Forum for Science, Industry and Business

Sponsored by:     3M 
Search our Site:

 

Guilt, Cooperation Linked by Neural Networks

12.05.2011
A UA study using economic models backed up by fMRI scans offers new insights on why people choose to cooperate rather than act selfishly. The study appears in the current issue of the neuroscience journal Neuron.

A team of researchers at the University of Arizona has brought a high-tech tool to bear on the study of a familiar and age-old emotion – guilt.

What makes the investigation unique is the use of fMRI scans to target the regions of the brain associated with guilt. It also opens a new avenue in understanding behavioral disorders associated with guilt, such as depression and anxiety.

The study, "Triangulating the Neural, Psychological and Economic Bases of Guilt Aversion," is published by CELL today in the journal Neuron.

The authors – Luke Chang, Alec Smith, Martin Dufwenberg and Alan Sanfey – also come from two seemingly disparate areas: cognitive neuroscience and economics.

Sanfey is a recognized neuroscientist who also has an appointment at the Donders Institute at Radboud University in The Netherlands, and Chang is a doctoral student in the UA psychology department.

Dufwenberg is a behavioral economist in the UA Eller College of Management. Smith, a former doctoral student in Eller's economics department, is now a post-doctoral scholar in economics at the California Institute of Technology.

The collaboration began when Dufwenberg and Smith were "reaching out for people who would be interested" in cross-disciplinary partnerships when they met and teamed up with Sanfey and Chang.

Guilt, in this case the failure to live up to the expectations of others. It is an emotion that likely has its roots in the evolutionary history of humans. And the aversion to guilt is a factor in motivating cooperative behavior.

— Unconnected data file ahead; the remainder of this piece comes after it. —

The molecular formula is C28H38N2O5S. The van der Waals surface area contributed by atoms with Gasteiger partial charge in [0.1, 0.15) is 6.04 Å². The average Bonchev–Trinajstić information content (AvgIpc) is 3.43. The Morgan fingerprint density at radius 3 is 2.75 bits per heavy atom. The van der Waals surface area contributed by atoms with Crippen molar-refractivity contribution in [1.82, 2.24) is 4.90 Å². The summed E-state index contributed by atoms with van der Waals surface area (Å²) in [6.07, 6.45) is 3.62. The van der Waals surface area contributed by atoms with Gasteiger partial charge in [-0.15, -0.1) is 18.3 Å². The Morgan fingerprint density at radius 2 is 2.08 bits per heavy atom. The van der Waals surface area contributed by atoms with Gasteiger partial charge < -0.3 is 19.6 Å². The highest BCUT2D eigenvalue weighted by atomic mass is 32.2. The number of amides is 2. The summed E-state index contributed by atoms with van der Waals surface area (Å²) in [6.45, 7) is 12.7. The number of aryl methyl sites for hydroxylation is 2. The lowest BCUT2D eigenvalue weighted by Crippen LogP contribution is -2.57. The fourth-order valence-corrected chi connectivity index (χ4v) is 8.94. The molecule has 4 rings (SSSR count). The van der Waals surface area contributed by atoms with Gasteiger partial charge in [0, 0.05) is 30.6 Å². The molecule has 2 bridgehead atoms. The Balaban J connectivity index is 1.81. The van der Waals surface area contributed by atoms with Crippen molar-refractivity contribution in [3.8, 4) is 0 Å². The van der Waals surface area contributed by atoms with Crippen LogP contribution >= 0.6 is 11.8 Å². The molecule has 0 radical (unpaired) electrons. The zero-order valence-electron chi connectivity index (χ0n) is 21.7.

The thrust of the study, said Chang, is trying to understand why people cooperate.

"One idea is that most people cooperate because it feels good to do it. And there is some brain imaging data that shows activity in reward-related regions of the brain when people are cooperating.

"But there is a whole other world of motivation to do good because you don't want to feel bad. That is the idea behind guilt aversion," Chang said.

To test this, 30 volunteers played a game appropriate for testing a mathematical theory of guilt aversion that Dufwenberg devised. In it, "investors" were asked to award a certain amount of money to a "trustee," whose expectations regarding how much the investor expected to get back were elicited. The trustees were then scanned using fMRI while deciding how much money should be returned to their investors.

"The theory will then operate on the expectations the players have," said Dufwenberg. "I would feel guilt if I give you less than I believe that you expect that you will get. Then we measure expectations in the experimental situation. The theory predicts when people will experience guilt. Then we see how that correlates with brain activity."

The fMRI scans identified regions in the brain involved in guilt-motivated cooperation while test subjects made their decisions whether or not to honor a partner's trust. Different areas of the brain became active during those decisions based on their choosing to cooperate, or to abuse the trust and maximize their own financial gain.

The report said the results show that "a neural system previously implicated in expectation processing plays a critical role in assessing moral sentiments that in turn can sustain human cooperation in the face of temptation."

Civilized society is based on cooperation and trust, from behaviors a simple and informal as opening a door for someone carrying heavy packages or tipping a restaurant server to complex legal agreements between corporations or countries. Understanding the neural structures behind these behaviors promises to offer new insights into complex behaviors of trust and reciprocity.

Chang said the collaboration among economists, psychologists and neuroscientists is instrumental in understanding the biological mechanisms underlying complex social behavior, such as guilt, and has real world implications for understanding clinical disorders such as depression anxiety and psychopathy.

Alan Sanfey, the senior author of the study, said "the study demonstrates the potential in cross-disciplinary collaborations of this nature, for example, in developing more complete models of how people make decisions in complex social situations."